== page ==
*WARNING: Though this blog has been written for only intellectual purposes, some of the films discussed in this blog are highly sexual in nature and might not be suitable for children under 13. Please get parental permission before reading more.*
In yesterday's "Part One" blog on artist and avant-garde filmmaker Andy Warhol, I discussed his first film, "Sleep" (1963), and introduced him as the kind of filmmaker who challenges conventions and our expectations about film as an art everytime he makes a new movie. Today, I want to explore his other more notable works...
"Kiss" is a 1963 film starring two couples, both of whom kiss in a close-up shot for three minutes each (as a retort to the Hays Code's rule that all onscreen kisses must be no longer than three seconds). And as if that were not enough, the second couple is gay.
"Mario Banana" is a 1964 film starring Mario Montez, a transgendered Factory Superstar who took his name as an homage to the camp icon and famously bad actress Maria Montez.
In the two parts of this queer film (how else would you describe a transgendered person insinuating a taboo act on a banana?), Montez seductively toys with his phallic fruit in one close-up shot. It is important to notice how Montez's erotic eyes constantly strike the viewer during his lewd fellatio. This film is obviously self-aware of its sexuality, and it shows how the relationship between actor and viewer becomes crucial for it to succeed. (It later seems that awareness of the viewer is important for almost all of Warhol's more sexual films after "Sleep" and "Kiss.")
In the same year, Warhol made the erotic, voyeuristic "Blow Job," which is comprised of one lengthy, close-up shot that studies only the pleasure on the face of DeVeren Bookwalter (who is supposedly receiving oral sex from filmmaker Willard Maas, although the camera never tilts down nor zooms out to see this).
What is so awe-inspiring about this particular film is how Warhol tests our ability to suspend disbelief. For example, when we watch any film in general, we "play along" with its artificial construction in order to make it all believable. However, "Blow Job" forces us to believe in it, even more so than usual, because if we do not, then how do we know the handsome Bookwalter is actually getting his titular "Blow Job" and not just going through the motions he would feel if he were getting one? In addition, because the film is silent, Warhol is tricking his viewers into filling the rest of the film with our own imagination: the man on his knees in the lower off-screen space, the moans and words coming from Bookwalter's mouth, and the sensations Bookwalter must be feeling. Therefore, the film has become what we make of it―a personal fantasy, never the same from person to person. Later, Warhol continues to challenge convention by allowing Bookwalter to break the fourth wall, a perception of the viewer that makes us aware of our part in the film (just like in "Mario Banana") and what we have done to fill in the gaps.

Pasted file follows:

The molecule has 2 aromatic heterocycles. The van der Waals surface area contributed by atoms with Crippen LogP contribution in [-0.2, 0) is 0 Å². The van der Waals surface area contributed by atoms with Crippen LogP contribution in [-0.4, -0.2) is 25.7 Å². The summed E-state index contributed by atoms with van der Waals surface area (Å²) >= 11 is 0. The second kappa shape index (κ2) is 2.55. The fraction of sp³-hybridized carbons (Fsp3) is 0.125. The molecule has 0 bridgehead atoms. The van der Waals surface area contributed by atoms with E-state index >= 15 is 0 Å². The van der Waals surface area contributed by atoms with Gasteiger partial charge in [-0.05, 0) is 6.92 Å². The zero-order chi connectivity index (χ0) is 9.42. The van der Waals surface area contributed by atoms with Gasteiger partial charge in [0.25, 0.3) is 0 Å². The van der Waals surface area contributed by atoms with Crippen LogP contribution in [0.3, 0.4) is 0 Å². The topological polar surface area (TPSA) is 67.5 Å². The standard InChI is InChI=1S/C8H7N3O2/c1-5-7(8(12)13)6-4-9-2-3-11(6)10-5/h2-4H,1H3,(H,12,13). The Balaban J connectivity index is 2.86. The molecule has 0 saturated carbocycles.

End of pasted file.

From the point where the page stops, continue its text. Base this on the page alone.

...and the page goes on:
Most important of all, "Blow Job" is a watershed of queer film history. In Roy Grundmann's book, "Andy Warhol's 'Blow Job'," he argues that the film is an allegory for America's relationship with homosexuality on film at the time: hidden, practically invisible (just like the fellator in the off-screen space). Indeed, it was only in 1961 that the Hays Code permitted characters with homosexual desires in mainstream films. In 1964, "Blow Job" became a landmark film by not only implying (and accepting) a subject about which no one ever spoke, but by implying (and accepting) the depicted act as occurring between homosexuals.
Warhol would make many more films between 1964 and 1969, and all of them would challenge more conventions of filmmaking. Warhol is especially important to me for his camp and queer sensibilities, which were groundbreaking for their time. I think there is more to learn from his filmmaking, and I hope to do that soon...